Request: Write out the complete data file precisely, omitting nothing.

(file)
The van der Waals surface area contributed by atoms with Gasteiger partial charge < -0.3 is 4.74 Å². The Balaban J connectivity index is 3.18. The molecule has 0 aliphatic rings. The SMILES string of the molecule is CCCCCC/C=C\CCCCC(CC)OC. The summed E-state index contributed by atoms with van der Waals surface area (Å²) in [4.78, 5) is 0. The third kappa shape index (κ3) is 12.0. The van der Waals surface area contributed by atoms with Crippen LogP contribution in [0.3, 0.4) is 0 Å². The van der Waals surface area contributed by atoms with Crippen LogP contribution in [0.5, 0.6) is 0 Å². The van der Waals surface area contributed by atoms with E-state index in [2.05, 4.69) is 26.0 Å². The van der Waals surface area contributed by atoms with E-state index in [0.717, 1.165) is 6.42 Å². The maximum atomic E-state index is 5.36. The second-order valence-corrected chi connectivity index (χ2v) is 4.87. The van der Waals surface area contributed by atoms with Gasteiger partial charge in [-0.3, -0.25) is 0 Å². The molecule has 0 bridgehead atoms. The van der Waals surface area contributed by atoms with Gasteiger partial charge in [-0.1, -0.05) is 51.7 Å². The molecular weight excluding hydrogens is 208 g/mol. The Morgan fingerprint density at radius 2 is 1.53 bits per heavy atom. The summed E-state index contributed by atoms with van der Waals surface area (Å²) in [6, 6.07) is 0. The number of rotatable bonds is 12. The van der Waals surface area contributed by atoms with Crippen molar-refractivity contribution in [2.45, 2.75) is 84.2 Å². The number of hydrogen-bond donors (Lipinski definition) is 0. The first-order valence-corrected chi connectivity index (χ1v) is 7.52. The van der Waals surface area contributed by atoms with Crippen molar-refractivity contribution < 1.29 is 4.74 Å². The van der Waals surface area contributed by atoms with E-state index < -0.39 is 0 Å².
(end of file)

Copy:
The van der Waals surface area contributed by atoms with Gasteiger partial charge < -0.3 is 4.74 Å². The Balaban J connectivity index is 3.18. The molecule has 0 aliphatic rings. The SMILES string of the molecule is CCCCCC/C=C\CCCCC(CC)OC. The summed E-state index contributed by atoms with van der Waals surface area (Å²) in [4.78, 5) is 0. The third kappa shape index (κ3) is 12.0. The van der Waals surface area contributed by atoms with Crippen LogP contribution in [0.3, 0.4) is 0 Å². The van der Waals surface area contributed by atoms with Crippen LogP contribution in [0.5, 0.6) is 0 Å². The van der Waals surface area contributed by atoms with E-state index in [2.05, 4.69) is 26.0 Å². The van der Waals surface area contributed by atoms with E-state index in [0.717, 1.165) is 6.42 Å². The maximum atomic E-state index is 5.36. The second-order valence-corrected chi connectivity index (χ2v) is 4.87. The van der Waals surface area contributed by atoms with Gasteiger partial charge in [-0.3, -0.25) is 0 Å². The molecule has 0 bridgehead atoms. The van der Waals surface area contributed by atoms with Gasteiger partial charge in [-0.1, -0.05) is 51.7 Å². The molecular weight excluding hydrogens is 208 g/mol. The Morgan fingerprint density at radius 2 is 1.53 bits per heavy atom. The summed E-state index contributed by atoms with van der Waals surface area (Å²) in [6, 6.07) is 0. The number of rotatable bonds is 12. The van der Waals surface area contributed by atoms with Crippen molar-refractivity contribution in [2.45, 2.75) is 84.2 Å². The number of hydrogen-bond donors (Lipinski definition) is 0. The first-order valence-corrected chi connectivity index (χ1v) is 7.52. The van der Waals surface area contributed by atoms with Crippen molar-refractivity contribution < 1.29 is 4.74 Å². The van der Waals surface area contributed by atoms with E-state index < -0.39 is 0 Å².